Discussion in 'Fly Tying' started by Wally Bear, Feb 15, 2011.
Wally, it's OK to use the end of the marabou if you want, (I do) but be sure and cut a inch or so out of the center of the stem, it will have much better movement. There really is no limit to color combinations, remember the fish are looking up and straight ahead most of the time, so a dark fly will have much better contrast against the sky then a light colored fly and the sky is almost always lighter than the bottom. A lighter fly will have more contrast against the bottom and sides of the lake most of the time, Just something to keep in mind (it works for me, at least most of the time).
You can never tell what will work with trout as far as colors go sometimes they will fire up on the craziest things, over at cady lake every year there is a womens fly fishing club that shows up every year and I can't even begin to describe some of the wild looking buggers I've pulled out of huge trout (28" and larger) that have broken them off after one of these weekends, forget match the hatch I would look at one of these flies and think not on your life it just goes to show you never can tell.
My best colors has been black body with white hackle and rubber legs imparted in them. I switched to tubes a few years ago also as hook up ratio increased due to the shorter hook shank when playing in.
Tie on two, see which one works best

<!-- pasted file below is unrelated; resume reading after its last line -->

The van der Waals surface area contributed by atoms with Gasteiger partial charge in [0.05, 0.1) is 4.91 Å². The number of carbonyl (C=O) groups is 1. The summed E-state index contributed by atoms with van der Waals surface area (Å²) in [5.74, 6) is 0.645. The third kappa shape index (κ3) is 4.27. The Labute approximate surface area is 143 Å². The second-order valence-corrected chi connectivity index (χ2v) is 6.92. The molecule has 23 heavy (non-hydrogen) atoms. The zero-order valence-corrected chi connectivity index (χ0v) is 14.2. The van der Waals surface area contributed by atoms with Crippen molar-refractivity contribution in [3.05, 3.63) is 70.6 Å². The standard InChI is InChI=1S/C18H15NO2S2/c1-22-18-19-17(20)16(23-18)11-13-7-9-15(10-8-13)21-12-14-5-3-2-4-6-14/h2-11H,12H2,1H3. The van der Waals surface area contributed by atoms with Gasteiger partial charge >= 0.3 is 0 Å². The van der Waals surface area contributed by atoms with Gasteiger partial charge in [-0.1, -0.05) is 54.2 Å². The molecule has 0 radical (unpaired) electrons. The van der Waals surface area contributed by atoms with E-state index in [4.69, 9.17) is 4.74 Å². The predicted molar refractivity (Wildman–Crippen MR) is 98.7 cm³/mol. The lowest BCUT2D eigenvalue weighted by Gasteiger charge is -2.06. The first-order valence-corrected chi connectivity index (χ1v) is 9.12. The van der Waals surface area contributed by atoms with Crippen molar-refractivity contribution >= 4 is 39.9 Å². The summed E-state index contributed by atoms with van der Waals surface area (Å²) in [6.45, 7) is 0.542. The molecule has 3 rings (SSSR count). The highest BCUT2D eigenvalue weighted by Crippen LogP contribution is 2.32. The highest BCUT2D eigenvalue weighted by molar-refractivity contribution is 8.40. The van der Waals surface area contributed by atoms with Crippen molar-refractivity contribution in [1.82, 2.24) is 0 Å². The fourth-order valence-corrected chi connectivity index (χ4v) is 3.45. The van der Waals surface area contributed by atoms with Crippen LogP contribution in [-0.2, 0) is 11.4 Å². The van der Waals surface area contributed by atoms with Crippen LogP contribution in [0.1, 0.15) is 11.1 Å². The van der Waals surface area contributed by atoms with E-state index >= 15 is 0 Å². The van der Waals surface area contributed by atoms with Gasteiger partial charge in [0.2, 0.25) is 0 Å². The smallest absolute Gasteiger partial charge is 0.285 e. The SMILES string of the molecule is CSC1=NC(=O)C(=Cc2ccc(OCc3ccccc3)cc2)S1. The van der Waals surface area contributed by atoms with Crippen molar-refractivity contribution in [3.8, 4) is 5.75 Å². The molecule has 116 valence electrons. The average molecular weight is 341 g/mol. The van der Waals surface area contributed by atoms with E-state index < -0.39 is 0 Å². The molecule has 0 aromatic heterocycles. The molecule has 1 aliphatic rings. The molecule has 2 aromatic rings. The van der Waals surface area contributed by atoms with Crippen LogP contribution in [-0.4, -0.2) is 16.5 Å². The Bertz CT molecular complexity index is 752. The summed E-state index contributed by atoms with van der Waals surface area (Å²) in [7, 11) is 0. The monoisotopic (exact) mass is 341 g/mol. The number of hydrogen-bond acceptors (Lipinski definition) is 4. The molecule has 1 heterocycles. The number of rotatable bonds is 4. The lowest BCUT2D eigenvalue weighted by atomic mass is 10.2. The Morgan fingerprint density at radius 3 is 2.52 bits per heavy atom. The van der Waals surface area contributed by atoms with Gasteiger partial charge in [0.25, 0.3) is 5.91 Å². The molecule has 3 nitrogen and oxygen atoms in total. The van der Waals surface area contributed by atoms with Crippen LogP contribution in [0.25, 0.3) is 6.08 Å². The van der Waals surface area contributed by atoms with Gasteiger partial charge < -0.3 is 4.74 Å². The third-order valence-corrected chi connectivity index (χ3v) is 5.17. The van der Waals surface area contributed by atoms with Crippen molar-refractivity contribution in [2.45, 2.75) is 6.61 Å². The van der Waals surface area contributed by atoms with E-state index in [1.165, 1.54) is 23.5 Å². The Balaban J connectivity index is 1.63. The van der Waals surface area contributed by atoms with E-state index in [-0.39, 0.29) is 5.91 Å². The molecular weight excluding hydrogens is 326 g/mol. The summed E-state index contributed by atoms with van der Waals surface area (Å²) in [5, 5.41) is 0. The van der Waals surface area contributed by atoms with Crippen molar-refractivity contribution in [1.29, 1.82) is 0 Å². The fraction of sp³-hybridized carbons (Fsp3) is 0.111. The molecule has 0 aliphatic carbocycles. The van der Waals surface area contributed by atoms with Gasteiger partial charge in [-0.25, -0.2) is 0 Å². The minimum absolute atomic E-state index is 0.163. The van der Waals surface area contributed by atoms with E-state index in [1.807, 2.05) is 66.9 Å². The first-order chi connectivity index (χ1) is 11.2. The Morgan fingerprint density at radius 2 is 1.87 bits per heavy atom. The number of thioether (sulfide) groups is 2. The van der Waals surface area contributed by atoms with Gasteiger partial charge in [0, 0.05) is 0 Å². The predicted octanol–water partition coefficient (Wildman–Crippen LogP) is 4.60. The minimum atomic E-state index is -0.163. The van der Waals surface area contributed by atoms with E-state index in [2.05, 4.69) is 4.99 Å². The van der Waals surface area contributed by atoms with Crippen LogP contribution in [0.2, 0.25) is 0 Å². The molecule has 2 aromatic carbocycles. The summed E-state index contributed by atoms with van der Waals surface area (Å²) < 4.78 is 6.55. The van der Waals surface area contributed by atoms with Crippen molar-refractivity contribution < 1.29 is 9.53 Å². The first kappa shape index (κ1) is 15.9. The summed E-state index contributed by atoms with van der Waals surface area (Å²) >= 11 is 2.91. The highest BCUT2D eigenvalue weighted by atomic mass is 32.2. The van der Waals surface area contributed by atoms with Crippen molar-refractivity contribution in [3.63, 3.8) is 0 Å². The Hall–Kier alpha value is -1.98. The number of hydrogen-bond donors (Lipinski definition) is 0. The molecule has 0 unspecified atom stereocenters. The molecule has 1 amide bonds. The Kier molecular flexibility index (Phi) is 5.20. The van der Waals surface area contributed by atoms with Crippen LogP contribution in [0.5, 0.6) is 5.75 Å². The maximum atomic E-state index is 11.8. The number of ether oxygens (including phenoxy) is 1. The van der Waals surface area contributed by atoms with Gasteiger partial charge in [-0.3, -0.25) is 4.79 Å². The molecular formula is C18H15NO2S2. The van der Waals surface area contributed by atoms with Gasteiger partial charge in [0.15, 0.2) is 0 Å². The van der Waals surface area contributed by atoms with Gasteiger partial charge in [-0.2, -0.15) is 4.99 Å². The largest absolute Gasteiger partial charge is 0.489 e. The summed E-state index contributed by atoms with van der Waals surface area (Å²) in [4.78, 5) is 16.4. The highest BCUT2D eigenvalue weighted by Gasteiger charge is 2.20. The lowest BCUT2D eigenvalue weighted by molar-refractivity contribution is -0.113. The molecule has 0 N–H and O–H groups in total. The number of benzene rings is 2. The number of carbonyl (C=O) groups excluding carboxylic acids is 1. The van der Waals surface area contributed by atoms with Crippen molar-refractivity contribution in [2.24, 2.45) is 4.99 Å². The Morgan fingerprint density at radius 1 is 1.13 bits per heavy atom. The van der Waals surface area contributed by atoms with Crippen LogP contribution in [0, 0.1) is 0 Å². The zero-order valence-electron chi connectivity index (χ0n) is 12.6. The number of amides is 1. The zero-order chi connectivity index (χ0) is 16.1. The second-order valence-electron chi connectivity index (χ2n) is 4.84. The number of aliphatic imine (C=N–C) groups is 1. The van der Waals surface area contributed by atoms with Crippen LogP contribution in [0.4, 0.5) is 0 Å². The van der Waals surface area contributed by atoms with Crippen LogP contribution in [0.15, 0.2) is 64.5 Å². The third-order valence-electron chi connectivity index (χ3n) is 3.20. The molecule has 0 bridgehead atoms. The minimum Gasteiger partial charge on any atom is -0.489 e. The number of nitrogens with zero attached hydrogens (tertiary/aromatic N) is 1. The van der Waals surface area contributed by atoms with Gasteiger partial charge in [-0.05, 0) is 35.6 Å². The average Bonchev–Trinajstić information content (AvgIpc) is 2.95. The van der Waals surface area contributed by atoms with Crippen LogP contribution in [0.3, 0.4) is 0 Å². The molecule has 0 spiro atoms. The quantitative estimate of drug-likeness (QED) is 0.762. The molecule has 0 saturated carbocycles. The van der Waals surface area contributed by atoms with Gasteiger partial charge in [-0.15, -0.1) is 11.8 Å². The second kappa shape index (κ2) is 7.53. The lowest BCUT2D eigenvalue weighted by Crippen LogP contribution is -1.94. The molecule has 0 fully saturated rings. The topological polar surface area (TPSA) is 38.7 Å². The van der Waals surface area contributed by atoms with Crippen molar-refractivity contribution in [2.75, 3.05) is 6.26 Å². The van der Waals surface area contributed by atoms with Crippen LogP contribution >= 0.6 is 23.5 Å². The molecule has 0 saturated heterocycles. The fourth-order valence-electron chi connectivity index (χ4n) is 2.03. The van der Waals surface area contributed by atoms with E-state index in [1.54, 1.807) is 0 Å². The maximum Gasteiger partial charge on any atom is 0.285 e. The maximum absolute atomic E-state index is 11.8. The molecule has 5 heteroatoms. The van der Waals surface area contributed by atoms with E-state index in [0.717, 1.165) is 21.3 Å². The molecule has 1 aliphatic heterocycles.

Remember the woolly bugger is often taken as a crayfish, so I've always done well with olive over orange body with olive over orange marabou for the tail. Wrap the body with orange chenille, leave a second olive bit of chenille at the tie in site then pull forward over the body for the two-toned effect. Palmer olive hackle over that.....Deadly for browns and bass.
Brown raffia is also a good thing for the pull over tone, looks like a carapace shell.
Brad: You got a pic of the two toned?
I've been tying alot of articulated woolly buggers of late. Same exact fly, but the marabou tail is on a stinger hook that imparts a swimming motion to the fly when retrieved. Only takes about a minute longer than the original woolly bugger.
I like that idea. I always worry that in stillwater the 2nd (tail) section will fall/hinge down because the front section is being held up by the leader. I'm thinking here of the pause or the drifting--not so much an issue on a strip or under tension. Anyway, do you ever notice this or have any issues with it?
Sorry about the record late reply. This is a standard pattern in my lake box, accounting for several large bass. Slightly smaller in orange/brown its in the river/stream trout box.
View attachment 42345
Its alot faster to tie than my other crayfish pattern
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Both patterns work so well I don't know why more anglers don't fish crayfish patterns
I use a wooley bugger with a black & silver mylar tail and a white body with black hackle in size 8 to imitate a shiner minnow on a lake near omak with great success
sounds awesome what color thread and size hook?
lot of truth to that,
because look how everyone one here is spitting out different combos and colors and the all seam to work.
Whatever color/combination you have confidence in will work. The first bulltrout & steelhead I ever caught on a fly was on an olive woolybugger,within 20 minutes of each other, fishing from the exact same spot. I was highly partial to olive for a long time after that day. LOL!
Best of luck with whatever you tie.